# The repackaging tool: Changing physics equations to math (and back)

#### Prerequisites

When you're given a messy equation, you might be tempted to try to simplify it by putting in numbers. Don't do it! When you put in specific numbers, you lose your understanding of how the various parameters affect your result. A much better technique is to "put the parameters into a box" and change the physics equation so it looks like a math one. You can change it back when you're done with the math without having lost anything.

Our equations in physics often look like a mess compared to what you might be used to seeing in a math class. This is because equations in math focus on mathematical relationships, there may be a only a small number of symbols standing for the variables in the problem, with everything else as numbers.

Equations in physics typically have many symbols. Often these are parameters representing how the equation depends on a variety of measurements in the physical situation.

Also, in math, they like to use letters at the end of the alphabet for variables (x, y, z) and those at the beginning of the alphabet for parameters (a, b, c). We can't get away with that in physics. We have so many symbols, we need to use symbols that remind us of what the symbol represents physically. But when we have an equation, we can temporarily change it to math form, solve it as a math problem, and then change it back to interpret the result in physics.

## An example

Here's an example. Note that you don't need to have studied the physics in the problem to solve it!

For very small objects in a fluid, the viscous resistive force, $F_{visc} = 6\pi \mu Rv$, dominates, where $\mu$ is the viscosity of the fluid, $R$ is the radius (size) of the object, and $v$ is its speed through the fluid.

For large objects, the drag resistive force, $F_{drag} = C\rho R^2 v^2$,  dominates, where $C$ is a dimensionless constant, $\rho$ is the density of the fluid, $R$ is the radius (size) of the object, and $v$ is its speed through the fluid.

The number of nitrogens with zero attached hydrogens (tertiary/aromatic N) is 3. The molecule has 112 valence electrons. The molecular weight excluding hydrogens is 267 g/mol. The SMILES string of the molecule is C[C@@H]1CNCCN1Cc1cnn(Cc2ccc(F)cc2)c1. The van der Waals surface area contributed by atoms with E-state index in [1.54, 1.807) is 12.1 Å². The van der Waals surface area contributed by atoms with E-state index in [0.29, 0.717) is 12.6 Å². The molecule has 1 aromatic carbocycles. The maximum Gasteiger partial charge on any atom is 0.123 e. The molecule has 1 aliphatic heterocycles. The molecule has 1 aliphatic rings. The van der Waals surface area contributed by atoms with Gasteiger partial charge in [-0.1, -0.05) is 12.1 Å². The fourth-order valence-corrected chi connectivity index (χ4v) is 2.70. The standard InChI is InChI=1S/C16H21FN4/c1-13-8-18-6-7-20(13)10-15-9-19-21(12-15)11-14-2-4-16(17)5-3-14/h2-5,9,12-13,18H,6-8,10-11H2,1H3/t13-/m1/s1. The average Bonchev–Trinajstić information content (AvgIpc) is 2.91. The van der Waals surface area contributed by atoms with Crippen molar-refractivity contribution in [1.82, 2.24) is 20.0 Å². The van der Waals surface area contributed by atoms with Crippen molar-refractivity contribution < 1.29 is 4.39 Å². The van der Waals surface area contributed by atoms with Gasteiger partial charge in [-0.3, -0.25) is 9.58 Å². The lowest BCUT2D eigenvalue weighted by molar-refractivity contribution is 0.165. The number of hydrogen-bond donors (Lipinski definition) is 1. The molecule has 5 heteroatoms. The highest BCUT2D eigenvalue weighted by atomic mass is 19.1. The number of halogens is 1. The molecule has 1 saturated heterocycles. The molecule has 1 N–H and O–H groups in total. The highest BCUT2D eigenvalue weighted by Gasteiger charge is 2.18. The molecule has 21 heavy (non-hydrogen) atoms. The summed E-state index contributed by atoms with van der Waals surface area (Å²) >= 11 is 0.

If we model the resistive force on an intermediate size object as feeling both these forces, is there ever a speed where the magnitude of these two forces is equal?

These forces have very complicated forms. How do we deal with this?

The first thing to do in making sense of an equation, is to identify, for the problem at what, what do we consider as changing (are variables) and what are we keeping fixed (are constants). Here, we're asked to find a speed, so $v$ is the variable. Everything else are constants since we have a fixed fluid (so the parameters of the fluids, $\mu$ and $\rho$, don't change. We're talking about a single fixed object, so $R$ doesn't change.

We're asked if the forces are ever equal so let's write the equation that they are equal:

$$F_{visc} = F_{drag}$$

$$6\pi \mu Rv = C\rho R^2v^2$$

We are interested in finding  $v$. For this problem, everything else is a constant. Let's group all constants that multiply each other into a single constant and give them a name like in math:

$$(6\pi \mu R)v = (C\rho R^2)v^2$$

Let call the combinations of constants, $6\pi \mu R = A$  and  $C\rho R^2 = B$. With these definitions, and keeping $v$ for our variable

$$Av = Bv^2$$

(We don't want to use $x$ so as not to confuse it with position here! Since the letter $v$ is from the end of the alphabet it still looks like a math variable.)

Now the math is easy! We can divide both sides of the equation by $v$. We then get a simple equation with only one $v$ in it. We can solve for $v$ giving $v = A/B$.

Now all we have to do is substitute our definitions of $A$ and $B$ to get our physics equations back:

$$v =(6\pi \mu R)/(C\rho R^2) = 6\pi \mu /C\rho R$$

We've not only answered the question with a resounding "yes", we've found for what speed that happens. We've changed from physics to math and back. Of course, to evaluate whether this answer makes any biological sense, we have to consider whether this organism can actually attain this speed!

This "change the look of the problem" trick can really help you to disentangle equations that contain a pile of unfamiliar symbols. Make it a standard element of your toolbelt!

Joe Redish 7/11/17

Article 294
Last Modified: May 30, 2019